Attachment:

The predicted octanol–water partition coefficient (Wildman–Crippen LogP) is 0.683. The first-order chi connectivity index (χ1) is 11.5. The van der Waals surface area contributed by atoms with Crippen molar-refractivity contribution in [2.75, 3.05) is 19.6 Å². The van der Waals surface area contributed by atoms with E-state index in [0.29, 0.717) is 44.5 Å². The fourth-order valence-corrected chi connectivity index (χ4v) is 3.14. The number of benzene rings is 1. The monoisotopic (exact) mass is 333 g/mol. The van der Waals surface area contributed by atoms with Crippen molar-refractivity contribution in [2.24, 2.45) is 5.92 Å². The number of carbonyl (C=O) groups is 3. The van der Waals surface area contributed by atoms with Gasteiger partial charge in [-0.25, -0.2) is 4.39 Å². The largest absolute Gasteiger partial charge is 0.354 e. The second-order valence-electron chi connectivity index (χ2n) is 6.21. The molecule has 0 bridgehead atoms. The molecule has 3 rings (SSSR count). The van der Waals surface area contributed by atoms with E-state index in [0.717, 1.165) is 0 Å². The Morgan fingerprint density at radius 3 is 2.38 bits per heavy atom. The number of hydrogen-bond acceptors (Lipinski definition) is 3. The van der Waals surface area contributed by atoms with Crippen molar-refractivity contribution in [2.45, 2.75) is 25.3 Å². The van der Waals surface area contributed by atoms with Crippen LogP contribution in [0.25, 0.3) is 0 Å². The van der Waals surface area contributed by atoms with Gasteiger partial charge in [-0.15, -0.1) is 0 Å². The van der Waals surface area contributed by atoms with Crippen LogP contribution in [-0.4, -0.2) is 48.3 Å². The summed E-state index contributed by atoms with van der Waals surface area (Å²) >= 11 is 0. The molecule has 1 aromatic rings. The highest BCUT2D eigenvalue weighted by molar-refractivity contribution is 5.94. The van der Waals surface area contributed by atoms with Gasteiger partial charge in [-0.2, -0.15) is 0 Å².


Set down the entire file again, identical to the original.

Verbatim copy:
The predicted octanol–water partition coefficient (Wildman–Crippen LogP) is 0.683. The first-order chi connectivity index (χ1) is 11.5. The van der Waals surface area contributed by atoms with Crippen molar-refractivity contribution in [2.75, 3.05) is 19.6 Å². The van der Waals surface area contributed by atoms with E-state index in [0.29, 0.717) is 44.5 Å². The fourth-order valence-corrected chi connectivity index (χ4v) is 3.14. The number of benzene rings is 1. The monoisotopic (exact) mass is 333 g/mol. The van der Waals surface area contributed by atoms with Crippen molar-refractivity contribution in [2.24, 2.45) is 5.92 Å². The number of carbonyl (C=O) groups is 3. The van der Waals surface area contributed by atoms with Gasteiger partial charge in [-0.25, -0.2) is 4.39 Å². The largest absolute Gasteiger partial charge is 0.354 e. The second-order valence-electron chi connectivity index (χ2n) is 6.21. The molecule has 0 bridgehead atoms. The molecule has 3 rings (SSSR count). The van der Waals surface area contributed by atoms with E-state index in [0.717, 1.165) is 0 Å². The Morgan fingerprint density at radius 3 is 2.38 bits per heavy atom. The number of hydrogen-bond acceptors (Lipinski definition) is 3. The van der Waals surface area contributed by atoms with Crippen molar-refractivity contribution in [2.45, 2.75) is 25.3 Å². The van der Waals surface area contributed by atoms with Crippen LogP contribution in [0.25, 0.3) is 0 Å². The van der Waals surface area contributed by atoms with Gasteiger partial charge in [-0.15, -0.1) is 0 Å². The van der Waals surface area contributed by atoms with Crippen LogP contribution in [-0.4, -0.2) is 48.3 Å². The summed E-state index contributed by atoms with van der Waals surface area (Å²) >= 11 is 0. The molecule has 1 aromatic rings. The highest BCUT2D eigenvalue weighted by molar-refractivity contribution is 5.94. The van der Waals surface area contributed by atoms with Gasteiger partial charge in [-0.2, -0.15) is 0 Å².